Dialogue Between Literature & Genre

27 12 2011


Genre writes to Literature

A ‘private letter’ from popular fiction to its grander relation sweetly casts the two as rivals with a lot in common

I come to this a little late but I come to it with a smile I didn’t think would materialise this gloomy Monday morning. If you’re someone who, like me, gets grumpy about the pointlessness of the arbitrary split between literary fiction and genre, then you need to read SFF author Daniel Abraham’s “private letter from Genre to Literature”. It’s great.

“You were in the dark, plain clothes that you think of as elegant. I have always thought they made you look pale,” says Genre, mournfully, to Literature. “You laugh at me for telling the same stories again and again. I call you boring and joyless.”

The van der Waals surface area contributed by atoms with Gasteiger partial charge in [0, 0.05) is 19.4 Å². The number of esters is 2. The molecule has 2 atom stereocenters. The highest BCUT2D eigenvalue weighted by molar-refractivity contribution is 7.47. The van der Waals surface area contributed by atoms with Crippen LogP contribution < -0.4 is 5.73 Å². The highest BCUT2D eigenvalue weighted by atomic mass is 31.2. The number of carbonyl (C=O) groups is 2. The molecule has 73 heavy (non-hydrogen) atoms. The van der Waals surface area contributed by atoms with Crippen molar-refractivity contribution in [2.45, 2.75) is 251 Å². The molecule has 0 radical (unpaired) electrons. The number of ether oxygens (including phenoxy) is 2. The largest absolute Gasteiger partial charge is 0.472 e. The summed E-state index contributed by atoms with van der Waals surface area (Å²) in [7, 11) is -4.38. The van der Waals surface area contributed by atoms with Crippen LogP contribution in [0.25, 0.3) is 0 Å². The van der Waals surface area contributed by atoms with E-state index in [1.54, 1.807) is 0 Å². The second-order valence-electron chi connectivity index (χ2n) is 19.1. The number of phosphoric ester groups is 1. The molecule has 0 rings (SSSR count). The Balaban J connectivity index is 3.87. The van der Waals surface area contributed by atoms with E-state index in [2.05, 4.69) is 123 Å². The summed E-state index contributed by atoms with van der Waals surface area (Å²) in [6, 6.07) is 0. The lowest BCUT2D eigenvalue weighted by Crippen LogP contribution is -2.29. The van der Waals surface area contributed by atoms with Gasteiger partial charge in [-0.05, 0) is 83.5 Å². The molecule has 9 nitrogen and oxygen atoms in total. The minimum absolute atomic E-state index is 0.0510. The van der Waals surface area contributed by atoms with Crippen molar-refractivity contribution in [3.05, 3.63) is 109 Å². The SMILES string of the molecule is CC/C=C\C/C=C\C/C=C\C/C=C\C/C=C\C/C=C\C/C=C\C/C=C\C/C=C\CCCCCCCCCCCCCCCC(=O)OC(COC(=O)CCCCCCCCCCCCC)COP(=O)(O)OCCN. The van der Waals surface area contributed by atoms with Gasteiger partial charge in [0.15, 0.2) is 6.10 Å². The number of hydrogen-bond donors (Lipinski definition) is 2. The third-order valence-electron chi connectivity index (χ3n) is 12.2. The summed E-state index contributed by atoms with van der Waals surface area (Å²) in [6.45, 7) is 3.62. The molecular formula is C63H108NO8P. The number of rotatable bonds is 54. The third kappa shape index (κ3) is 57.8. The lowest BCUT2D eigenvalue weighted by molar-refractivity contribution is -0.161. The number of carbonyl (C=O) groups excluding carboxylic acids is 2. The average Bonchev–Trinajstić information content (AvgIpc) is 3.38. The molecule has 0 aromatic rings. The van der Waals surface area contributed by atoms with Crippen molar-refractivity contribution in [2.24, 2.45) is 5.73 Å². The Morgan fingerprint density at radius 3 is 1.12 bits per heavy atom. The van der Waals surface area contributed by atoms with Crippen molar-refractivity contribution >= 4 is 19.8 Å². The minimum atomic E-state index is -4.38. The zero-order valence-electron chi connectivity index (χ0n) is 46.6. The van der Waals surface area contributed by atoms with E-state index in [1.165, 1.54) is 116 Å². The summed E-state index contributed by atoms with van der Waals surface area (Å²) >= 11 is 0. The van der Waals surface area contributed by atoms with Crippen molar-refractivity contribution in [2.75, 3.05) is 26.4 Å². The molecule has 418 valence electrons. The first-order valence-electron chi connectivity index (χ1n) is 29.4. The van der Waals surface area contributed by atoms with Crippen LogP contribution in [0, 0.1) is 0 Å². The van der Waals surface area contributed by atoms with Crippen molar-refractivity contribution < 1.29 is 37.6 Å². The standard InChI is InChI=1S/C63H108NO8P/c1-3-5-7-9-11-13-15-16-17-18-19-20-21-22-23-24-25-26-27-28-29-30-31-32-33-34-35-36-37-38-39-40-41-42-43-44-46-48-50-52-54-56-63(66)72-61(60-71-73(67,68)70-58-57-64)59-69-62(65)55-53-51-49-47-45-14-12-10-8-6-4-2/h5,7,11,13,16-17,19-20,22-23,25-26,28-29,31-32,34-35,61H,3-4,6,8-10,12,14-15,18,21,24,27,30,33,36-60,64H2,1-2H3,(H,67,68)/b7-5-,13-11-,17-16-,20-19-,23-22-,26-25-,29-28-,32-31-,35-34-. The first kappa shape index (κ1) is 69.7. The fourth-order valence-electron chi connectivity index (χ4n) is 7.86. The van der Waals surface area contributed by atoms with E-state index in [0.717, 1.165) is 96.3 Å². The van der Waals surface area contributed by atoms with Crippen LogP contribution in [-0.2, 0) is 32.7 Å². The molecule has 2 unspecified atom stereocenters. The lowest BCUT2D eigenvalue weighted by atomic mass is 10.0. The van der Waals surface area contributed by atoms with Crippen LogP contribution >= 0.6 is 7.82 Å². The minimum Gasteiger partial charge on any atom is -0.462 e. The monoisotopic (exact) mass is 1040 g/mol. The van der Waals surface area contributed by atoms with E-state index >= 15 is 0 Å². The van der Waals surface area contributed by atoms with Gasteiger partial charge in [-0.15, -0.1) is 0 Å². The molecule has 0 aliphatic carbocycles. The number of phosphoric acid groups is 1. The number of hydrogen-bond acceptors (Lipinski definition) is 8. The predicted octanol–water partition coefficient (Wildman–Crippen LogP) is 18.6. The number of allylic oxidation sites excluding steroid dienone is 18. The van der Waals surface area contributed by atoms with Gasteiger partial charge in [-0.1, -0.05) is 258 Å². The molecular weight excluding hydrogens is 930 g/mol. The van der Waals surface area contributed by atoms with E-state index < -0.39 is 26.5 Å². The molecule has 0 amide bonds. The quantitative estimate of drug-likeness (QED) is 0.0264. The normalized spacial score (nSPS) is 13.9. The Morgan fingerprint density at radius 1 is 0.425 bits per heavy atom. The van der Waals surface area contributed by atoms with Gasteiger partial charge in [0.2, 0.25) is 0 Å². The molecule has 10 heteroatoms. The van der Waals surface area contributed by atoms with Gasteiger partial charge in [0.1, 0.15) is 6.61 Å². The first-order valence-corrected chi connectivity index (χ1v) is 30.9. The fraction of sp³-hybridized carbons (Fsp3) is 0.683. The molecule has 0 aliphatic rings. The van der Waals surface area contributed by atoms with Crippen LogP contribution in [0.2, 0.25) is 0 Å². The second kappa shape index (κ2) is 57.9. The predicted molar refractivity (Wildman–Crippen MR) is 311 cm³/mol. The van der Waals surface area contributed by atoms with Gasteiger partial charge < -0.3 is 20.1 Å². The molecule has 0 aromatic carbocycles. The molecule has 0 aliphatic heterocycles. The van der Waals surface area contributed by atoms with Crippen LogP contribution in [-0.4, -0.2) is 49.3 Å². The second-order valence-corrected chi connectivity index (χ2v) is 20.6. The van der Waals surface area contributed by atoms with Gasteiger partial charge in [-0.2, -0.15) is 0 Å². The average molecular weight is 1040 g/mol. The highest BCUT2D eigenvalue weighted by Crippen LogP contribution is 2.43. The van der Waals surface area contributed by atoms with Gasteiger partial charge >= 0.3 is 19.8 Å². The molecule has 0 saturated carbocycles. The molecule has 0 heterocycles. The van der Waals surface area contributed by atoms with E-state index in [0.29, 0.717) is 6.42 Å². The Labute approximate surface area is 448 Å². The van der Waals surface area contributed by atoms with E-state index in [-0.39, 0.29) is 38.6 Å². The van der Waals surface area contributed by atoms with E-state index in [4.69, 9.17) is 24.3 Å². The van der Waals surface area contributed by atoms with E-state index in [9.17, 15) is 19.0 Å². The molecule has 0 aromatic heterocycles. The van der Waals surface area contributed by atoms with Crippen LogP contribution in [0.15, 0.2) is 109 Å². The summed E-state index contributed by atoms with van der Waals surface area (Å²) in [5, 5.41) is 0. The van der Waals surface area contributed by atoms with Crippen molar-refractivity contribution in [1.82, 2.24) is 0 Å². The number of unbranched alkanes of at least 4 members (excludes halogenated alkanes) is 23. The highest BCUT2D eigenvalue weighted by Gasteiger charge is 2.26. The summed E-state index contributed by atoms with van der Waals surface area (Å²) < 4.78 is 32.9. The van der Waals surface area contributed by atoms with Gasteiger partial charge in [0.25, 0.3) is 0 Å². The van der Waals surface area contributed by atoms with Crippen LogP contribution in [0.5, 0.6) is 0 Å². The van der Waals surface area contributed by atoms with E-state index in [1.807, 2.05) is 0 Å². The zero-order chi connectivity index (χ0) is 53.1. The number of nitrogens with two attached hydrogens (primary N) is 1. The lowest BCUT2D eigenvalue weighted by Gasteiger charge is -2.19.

Literature, says Genre, takes Genre’s “most glorious moments” – Ursula LeGuin and Dashiell Hammett, Mary Shelley and Philip K Dick – and claims them for its own. “You say that they ‘transcend genre’. There are no more heartless words than those. You disarm me. You know, I think, that if we were to compare our projects honestly – my best to yours, my mediocrities to yours, our failures lumped together – this division between us would vanish, and so you skim away my cream and mock me for being only milk.”

Read full article @ The Guardian

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